Young children who spend lots of time in front of TV and computer screens have high levels of psychological distress, and being physically inactive may make matters worse, new research published in the journal Pediatrics shows.

Most studies of "screen time" and mental health have been in adolescents and teens, Dr. Mark Hamer of University College London, the lead researcher on the current investigation, told Reuters Health. Hamer's group included children as young as 4 years old in their study.

"We replicated the earlier findings in older adolescents that show too much TV and screen-based entertainment is associated with poorer measures of mental health," Hamer said in an interview.

To determine if TV and screen entertainment time and physical inactivity have independent effects on psychological well-being, Hamer and his team evaluated 1,486 boys and girls 4 to 12 years old. The children's parents completed a test called the Strengths and Difficulties Questionnaire that assesses childhood mental health issues, such as hyperactivity, emotional symptoms, conduct problems and peer problems.

About 1 in 4 of the children logged at least 3 hours of screen time daily, while 4.2 percent had abnormally high scores on the questionnaire, indicating high levels of psychological distress. Kids with more than 2.7 hours of screen time daily had 24 percent higher scores on the test, signaling more distress, than kids who had less than 1.6 hours of daily screen time. Heavy TV and computer use plus low physical activity further increased distress scores by 46 percent.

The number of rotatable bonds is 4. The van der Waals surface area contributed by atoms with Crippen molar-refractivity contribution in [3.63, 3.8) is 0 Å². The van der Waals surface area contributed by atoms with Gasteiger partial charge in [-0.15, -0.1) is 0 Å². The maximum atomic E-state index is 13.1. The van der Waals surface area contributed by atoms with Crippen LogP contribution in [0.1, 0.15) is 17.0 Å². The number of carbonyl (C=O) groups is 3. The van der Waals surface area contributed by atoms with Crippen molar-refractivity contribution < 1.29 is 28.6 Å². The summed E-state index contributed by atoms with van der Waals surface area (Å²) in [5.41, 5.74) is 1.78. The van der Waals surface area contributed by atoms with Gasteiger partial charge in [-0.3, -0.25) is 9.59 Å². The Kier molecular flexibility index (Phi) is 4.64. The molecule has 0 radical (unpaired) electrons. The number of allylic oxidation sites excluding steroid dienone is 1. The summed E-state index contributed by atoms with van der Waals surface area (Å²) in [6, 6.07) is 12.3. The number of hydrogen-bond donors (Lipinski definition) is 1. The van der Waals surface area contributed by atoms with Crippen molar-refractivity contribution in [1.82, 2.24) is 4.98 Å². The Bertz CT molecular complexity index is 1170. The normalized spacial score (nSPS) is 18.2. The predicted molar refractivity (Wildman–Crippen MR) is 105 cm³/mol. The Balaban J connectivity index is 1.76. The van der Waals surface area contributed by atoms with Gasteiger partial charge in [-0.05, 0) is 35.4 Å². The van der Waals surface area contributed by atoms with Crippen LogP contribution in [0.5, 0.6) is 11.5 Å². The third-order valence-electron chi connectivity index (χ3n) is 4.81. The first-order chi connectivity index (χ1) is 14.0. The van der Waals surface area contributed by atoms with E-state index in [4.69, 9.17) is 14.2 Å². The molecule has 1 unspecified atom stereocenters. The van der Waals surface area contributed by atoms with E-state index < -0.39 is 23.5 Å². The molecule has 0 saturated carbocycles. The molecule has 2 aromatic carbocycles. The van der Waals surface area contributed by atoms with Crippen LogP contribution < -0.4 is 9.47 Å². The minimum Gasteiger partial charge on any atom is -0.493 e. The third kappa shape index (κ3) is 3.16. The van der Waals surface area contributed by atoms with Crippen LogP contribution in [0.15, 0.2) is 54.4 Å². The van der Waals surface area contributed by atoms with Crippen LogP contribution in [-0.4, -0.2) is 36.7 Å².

Children started to show worse mental health at the highest screen time level, which was around 3 hours a day, Hamer noted. He and his colleagues point out that the American Academy of Pediatrics recommends limiting screen-based entertainment time to less than 2 hours. Current guidelines generally advise that kids spend at least an hour in active play daily, the researcher added.

"I think it's really a question of sort of limiting screen-based activity and just trying to encourage more physical activity," Hamer said. "That's the key message."

"There's also good evidence to suggest that physical activity levels actually reduce as children go through adolescence," he added, making it even more important for parents to help kids establish healthy habits early in life.